Using large-scale computer simulations, the Plasma Physics and Fusion Energy research group at the Department of Earth and Space Sciences is making important contributions to Joint European Torus (JET), the biggest fusion experiment currently in operation. The simulations provide information about plasma turbulence and transport of plasmas that would be impossible or too expensive to study experimentally.
The Plasma Physics and Fusion Energy group is involved in several international projects with the aim of realizing fusion as an energy source. The research is mainly done in collaboration with the Joint European Torus (JET), the largest fusion experiment currently in operation, and is focused on the preparation for the start of the experimental fusion reactor ITER that is being built in Cadarache, France. One of the current projects is focused on understanding how the hydrogen nuclei taking part in the fusion reaction can be replenished by injection of hydrogen pellets.
JET is uniquely suitable for the study of ITER issues because of its size and since it shares many features of the ITER design such as a metallic (beryllium and tungsten) wall and tritium capability. The Chalmers research group uses data from JET experiments in order to run large scale computer simulations of the plasma turbulence and the associated transport of particles and energy.
"These numerical experiments let us study the turbulence at a level of detail which is not possible in the actual experiment. We also look at the impact of changes in plasma parameters that would be impossible or too expensive to study experimentally. The tool we use for this is the GENE code, a so-called gyrokinetic code that evolves the particle distribution function in five space and velocity dimensions," explains Daniel Tegnered, PhD student in the Plasma Physics and Fusion Energy group.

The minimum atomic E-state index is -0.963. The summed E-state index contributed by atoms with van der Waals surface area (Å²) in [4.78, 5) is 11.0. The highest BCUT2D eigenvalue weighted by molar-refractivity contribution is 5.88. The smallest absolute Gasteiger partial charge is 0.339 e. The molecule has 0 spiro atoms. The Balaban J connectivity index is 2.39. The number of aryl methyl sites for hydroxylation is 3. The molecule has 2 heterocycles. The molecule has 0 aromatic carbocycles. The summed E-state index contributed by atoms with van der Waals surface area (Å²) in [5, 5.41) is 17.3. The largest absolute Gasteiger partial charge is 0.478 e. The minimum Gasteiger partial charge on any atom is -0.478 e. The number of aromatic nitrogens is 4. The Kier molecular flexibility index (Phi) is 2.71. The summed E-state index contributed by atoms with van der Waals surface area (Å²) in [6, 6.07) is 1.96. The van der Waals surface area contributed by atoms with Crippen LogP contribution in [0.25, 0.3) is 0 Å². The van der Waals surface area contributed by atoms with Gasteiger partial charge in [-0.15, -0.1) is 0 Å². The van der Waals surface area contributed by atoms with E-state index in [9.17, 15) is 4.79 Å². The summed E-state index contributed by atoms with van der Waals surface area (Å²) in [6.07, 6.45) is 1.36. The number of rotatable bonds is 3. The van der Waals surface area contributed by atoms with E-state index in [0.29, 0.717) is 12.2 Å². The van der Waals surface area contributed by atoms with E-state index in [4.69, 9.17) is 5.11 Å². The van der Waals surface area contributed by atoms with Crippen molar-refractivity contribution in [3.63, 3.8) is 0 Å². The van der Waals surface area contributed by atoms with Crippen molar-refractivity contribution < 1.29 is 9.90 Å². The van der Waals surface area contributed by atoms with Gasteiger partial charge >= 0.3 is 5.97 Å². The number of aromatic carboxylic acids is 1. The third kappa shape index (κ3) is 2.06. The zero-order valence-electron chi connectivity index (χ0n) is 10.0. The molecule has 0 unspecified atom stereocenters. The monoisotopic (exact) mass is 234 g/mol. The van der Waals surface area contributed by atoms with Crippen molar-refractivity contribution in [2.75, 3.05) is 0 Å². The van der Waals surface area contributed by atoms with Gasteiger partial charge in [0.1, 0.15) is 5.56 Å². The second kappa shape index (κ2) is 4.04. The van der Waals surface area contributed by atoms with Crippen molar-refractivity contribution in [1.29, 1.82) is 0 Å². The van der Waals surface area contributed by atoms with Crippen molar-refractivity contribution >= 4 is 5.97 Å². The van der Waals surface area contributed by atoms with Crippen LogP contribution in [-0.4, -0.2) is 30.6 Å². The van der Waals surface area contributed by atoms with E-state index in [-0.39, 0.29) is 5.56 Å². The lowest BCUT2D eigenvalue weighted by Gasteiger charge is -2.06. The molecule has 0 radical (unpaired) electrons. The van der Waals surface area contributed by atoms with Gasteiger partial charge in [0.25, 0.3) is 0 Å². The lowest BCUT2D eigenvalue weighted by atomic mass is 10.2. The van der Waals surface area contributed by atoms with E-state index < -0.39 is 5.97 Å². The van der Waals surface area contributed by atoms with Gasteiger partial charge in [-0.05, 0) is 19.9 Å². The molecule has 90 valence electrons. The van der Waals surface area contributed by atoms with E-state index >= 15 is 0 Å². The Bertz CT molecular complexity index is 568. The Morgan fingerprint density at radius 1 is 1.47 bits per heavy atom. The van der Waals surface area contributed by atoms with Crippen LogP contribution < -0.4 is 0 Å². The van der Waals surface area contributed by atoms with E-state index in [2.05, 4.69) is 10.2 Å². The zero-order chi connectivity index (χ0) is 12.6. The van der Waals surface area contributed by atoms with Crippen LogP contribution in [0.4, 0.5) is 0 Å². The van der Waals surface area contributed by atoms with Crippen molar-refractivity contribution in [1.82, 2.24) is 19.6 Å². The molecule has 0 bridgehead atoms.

One of the crucial issues for ITER is how the plasma refuelling should be achieved. Particles of the plasma will unavoidably be lost, both to the wall, since the particle confinement will not be perfect, and also through the fusion reactions themselves which consume hydrogen nuclei. This makes continuous fuelling of the plasma a necessity. For ITER, so-called pellet fuelling is foreseen, whereby pellets containing appropriate hydrogen isotopes are injected at high speeds into the plasma. However, the pellets will not be able to reach the central part of the plasma with the highest densities and temperatures before being ablated. This will perturb the plasma's temperature and density profiles, causing a "bump" in the plasma density as shown in the image. These particles must then be transported inwards by diffusion and convection caused by the turbulence.
"Our simulations of pellet-fuelled JET discharges has shown that the turbulence under certain conditions can be stabilized in this region due to the "bump" in density and temperature," says Daniel Tegnered.
Further simulations of conditions more similar to ITER has also shown that a higher ratio of plasma pressure to magnetic pressure, a parameter important for the economic viability of future fusion reactors, also serves to stabilize the turbulence in this region. This in turn reduces the inward particle flux, potentially making pellet fuelling less efficient. Further analysis and simulations of ITER-like JET discharges will be crucial for the successful development of plasma scenarios for ITER.
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Gyrokinetic simulations of transport in pellet fuelled discharges at JET. ocs.ciemat.es/EPS2016PAP/pdf/P2.009.pdf